Alisa Smith's novel Speakeasy houses a history of dark secrets

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      By Alisa Smith. Douglas & McIntyre, 232 pp, softcover

      Alisa Smith’s novel Speakeasy isn’t about U.S. Prohibition (even though one of its characters is a former rumrunner). The title refers instead to the anguish that sometimes results from having to keep dark secrets. During the Second World War, Lena Stillman, a young Vancouver woman, is a codebreaker at the naval station in Esquimalt, trying to unscramble the ciphers used by the Japanese navy in the Pacific. She is afraid of being exposed as a mole—something she is not—but is even more frightened that her distant past may come to light. “I admit my upbringing gave me the old-fashioned notion of saving myself until marriage,” she tells the readers, “but when I took up with a gang of bank robbers, to have such scruples seemed ridiculous.”

      The head of the criminal gang she ran with, robbing payrolls as well as banks, is based on a historical figure, Bill Bagley, who was frequently in the headlines in Vancouver, Victoria, and Seattle in the early 1930s. He is depicted here as a thuggish American with an inverted personality. “Normal things made him angry and crazy things made him happy,” is how another member of the gang describes him. These Americans view B.C. as a somewhat backward locale. As one of them says, “The streets of Vancouver were only partly paved on the major arteries, even downtown, and there were fewer imposing stone buildings than in Seattle. Still, the place gave a feeling of self-importance as though it believed it would do great things one day. Of course the people failed to realize that America was so far ahead of them. But their optimism was bracing and I felt the possibility of launching adventures here.”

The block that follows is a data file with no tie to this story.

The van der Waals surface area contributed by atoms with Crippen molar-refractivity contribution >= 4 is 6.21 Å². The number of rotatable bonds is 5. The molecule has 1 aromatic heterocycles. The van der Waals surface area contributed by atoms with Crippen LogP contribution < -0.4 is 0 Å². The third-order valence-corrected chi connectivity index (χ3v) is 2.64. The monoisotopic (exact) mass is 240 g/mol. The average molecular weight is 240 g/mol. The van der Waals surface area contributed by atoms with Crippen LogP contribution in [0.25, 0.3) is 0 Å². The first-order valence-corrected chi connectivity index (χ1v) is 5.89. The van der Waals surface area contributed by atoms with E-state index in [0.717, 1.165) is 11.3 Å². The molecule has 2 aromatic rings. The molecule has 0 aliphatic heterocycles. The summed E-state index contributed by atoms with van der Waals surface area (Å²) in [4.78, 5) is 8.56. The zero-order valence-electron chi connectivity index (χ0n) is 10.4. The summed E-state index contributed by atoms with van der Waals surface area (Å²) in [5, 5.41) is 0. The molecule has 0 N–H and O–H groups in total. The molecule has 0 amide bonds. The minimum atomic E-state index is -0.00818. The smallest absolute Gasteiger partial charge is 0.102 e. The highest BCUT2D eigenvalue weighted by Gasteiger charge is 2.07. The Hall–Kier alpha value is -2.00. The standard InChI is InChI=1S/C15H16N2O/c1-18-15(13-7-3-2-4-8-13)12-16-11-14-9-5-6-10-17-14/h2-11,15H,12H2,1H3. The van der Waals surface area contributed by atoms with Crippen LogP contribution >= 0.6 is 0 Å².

This first novel is a remarkable leap for a writer who often gets awards for journalism but whose only previous book (the winner of multiple prizes) was The 100-Mile Diet: A Year of Local Eating. Her author’s bio gives a few hints of how she has managed to merge a gangster noir with a feminist spy thriller. For example, her aunt, it seems, was a wartime cryptographer in the 1940s, and Smith herself is now pursuing a second career as a forensic accountant. Clearly, she is interested in crime. She goes to some length to describe how Depression-era bandits operated, just as she does when re-creating how wartime signals intelligence was carried out. The result is a satisfying and well-thought-out novel marred only by a few nitpicking errors. (The FBI and the IRS didn’t have those initials in the early 1930s.) The publisher points out that Smith is working on a sequel to be called Doublespeak.